How Do Physicians Handle All the New Data Around Patient Care?

Read Transcript

It's a difficult problem. In the censure of magical thinking that we've had about if we give patients more data they'll improve their health. We've had the same problem in this space with providing physicians more data, and somehow that will magically improve their ability to provide better care to their patients.

So, we have them drinking out of this fire hose right now, and they got way too much information, they worry about the fact that all this data coming in is increasing liability for them as well. Do I have to respond to every single one of this data points? I mean, what I'm I supposed to do in this situation? So, one of the things that I think the field clearly needs to do is do a better job of, two things.

One is being very conscious and very lean about what we provide as alerts, when do we provide them? And make those tailored for the physicians so they get an alert only when they think they need to get it for that particular patient. We still have alert fatigue. My dad was in the hospital about a year ago when I am with him when he was doing pre-op, and the anesthesiologist over the course of those three minutes of pre-op probably got on two different pages and one found like five different alerts.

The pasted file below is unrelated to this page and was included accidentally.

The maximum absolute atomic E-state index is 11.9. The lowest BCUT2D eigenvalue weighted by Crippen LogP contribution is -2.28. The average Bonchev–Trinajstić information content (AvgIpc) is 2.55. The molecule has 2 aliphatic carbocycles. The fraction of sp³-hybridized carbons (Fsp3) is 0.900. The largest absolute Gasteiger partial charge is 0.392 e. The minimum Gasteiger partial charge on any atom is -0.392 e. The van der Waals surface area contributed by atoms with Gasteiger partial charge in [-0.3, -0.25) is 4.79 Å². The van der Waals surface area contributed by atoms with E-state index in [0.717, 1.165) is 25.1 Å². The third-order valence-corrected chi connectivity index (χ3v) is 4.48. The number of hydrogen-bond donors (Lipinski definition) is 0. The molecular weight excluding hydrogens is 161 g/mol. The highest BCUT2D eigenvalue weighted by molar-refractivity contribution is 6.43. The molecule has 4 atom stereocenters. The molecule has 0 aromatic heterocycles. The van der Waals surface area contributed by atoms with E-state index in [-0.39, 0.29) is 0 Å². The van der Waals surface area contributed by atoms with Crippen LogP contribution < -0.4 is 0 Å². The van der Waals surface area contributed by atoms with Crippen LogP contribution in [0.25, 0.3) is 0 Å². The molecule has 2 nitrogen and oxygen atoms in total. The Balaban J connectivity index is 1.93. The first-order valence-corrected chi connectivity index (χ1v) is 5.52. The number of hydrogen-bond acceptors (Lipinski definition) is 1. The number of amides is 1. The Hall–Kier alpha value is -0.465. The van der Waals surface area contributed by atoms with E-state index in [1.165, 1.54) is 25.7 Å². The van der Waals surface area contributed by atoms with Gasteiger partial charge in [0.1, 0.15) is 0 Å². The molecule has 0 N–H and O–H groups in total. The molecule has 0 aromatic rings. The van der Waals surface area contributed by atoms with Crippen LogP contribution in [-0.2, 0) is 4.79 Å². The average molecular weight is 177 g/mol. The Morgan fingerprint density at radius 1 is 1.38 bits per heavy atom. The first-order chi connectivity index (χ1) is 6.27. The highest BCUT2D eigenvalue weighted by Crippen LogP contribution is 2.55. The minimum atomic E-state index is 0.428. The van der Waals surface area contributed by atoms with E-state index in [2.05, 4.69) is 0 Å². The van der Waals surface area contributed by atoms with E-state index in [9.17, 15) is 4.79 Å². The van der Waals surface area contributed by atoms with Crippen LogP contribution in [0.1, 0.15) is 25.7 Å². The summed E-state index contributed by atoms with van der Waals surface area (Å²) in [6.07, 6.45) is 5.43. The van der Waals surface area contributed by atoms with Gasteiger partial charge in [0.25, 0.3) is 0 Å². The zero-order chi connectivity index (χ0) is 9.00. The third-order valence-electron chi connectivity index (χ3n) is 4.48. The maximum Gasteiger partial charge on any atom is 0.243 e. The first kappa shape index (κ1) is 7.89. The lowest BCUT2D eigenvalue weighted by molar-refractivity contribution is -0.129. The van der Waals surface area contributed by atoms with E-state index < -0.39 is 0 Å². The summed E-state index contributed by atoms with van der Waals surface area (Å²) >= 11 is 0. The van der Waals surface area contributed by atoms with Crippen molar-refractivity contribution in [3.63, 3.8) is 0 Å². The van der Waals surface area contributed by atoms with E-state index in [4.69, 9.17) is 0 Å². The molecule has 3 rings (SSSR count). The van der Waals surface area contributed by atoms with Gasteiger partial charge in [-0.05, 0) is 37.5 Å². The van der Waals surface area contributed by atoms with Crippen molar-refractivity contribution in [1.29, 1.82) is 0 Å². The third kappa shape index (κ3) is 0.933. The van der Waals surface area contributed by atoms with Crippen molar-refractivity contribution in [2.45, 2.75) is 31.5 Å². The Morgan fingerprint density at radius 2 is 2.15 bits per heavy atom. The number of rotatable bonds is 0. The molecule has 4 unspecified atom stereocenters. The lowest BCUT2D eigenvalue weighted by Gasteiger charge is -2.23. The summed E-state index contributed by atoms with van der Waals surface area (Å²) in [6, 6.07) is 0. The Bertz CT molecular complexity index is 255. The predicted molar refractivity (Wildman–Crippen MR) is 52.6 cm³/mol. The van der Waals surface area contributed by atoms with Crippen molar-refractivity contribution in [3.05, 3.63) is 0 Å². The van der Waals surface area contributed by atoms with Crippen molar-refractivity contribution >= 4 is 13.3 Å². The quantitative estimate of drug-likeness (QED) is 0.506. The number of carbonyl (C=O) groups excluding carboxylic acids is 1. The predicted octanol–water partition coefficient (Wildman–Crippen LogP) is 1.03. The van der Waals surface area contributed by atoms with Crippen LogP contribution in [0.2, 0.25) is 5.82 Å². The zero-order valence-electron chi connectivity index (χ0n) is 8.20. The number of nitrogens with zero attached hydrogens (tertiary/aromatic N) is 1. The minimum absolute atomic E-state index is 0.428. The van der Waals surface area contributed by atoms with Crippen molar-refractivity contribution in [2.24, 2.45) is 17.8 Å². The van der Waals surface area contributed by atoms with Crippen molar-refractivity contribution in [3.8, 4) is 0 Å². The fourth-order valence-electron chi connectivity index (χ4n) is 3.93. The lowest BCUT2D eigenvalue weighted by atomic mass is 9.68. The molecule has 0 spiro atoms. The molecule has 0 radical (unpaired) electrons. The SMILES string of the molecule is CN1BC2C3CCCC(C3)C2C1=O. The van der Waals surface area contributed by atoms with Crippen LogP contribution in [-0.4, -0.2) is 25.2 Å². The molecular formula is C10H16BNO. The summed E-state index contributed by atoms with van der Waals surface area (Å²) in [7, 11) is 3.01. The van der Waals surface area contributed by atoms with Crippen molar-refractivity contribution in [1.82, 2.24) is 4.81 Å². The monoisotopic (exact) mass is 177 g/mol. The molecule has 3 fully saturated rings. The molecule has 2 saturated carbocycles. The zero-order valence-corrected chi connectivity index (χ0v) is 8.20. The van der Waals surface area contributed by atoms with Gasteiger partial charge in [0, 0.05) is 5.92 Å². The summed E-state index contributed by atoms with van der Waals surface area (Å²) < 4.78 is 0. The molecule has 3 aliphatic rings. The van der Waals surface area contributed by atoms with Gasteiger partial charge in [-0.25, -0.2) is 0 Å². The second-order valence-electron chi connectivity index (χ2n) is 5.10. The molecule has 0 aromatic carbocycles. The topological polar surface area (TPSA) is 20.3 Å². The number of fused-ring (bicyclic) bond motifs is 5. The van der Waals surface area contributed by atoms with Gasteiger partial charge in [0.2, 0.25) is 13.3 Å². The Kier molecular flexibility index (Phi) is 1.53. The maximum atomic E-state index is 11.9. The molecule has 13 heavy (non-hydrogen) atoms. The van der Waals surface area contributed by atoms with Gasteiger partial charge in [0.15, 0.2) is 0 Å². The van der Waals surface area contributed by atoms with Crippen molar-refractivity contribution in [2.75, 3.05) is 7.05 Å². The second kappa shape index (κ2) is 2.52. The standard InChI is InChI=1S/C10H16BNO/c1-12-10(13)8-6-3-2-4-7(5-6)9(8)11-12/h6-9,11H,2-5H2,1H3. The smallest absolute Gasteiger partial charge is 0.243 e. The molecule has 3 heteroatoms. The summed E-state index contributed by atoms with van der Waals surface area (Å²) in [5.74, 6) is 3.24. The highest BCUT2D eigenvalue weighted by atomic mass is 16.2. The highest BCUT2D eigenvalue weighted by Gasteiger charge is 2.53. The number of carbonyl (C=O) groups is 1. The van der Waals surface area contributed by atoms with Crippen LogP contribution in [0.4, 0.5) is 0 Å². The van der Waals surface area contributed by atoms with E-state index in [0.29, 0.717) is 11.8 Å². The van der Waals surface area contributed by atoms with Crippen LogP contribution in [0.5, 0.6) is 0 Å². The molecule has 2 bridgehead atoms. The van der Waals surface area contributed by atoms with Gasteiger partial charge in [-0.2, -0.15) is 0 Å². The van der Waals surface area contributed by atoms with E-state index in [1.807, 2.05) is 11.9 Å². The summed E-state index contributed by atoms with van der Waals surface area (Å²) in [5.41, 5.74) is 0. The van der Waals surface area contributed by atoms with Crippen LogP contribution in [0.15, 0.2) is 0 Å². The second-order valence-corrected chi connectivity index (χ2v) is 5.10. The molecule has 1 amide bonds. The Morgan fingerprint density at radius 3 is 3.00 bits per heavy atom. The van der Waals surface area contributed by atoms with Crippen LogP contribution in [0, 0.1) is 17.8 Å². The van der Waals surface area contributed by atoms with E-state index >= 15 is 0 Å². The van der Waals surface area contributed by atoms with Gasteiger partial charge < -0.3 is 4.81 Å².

So, we still have to find was to sort of pair that down, and give those sort of different levels of alert so the health care professional knows how to respond. The other thing that I think is important that we can do is that, we can off load some of the more maintain decisions healthcare professional make.

I mean, most these are algorithmic driven decisions, and so a lot of the sort of basic decisions, should I take more insulin at this point in time, should I take less? Should I up my blood pressure med under this circumstance or not? Most of those are algorithmically driven. We can off load that, we can make that automatic, so that the healthcare professional's focusing on the more complex issues on a particular patient, not on the more simple basic sort of decisions that we could eventually computerize and automate.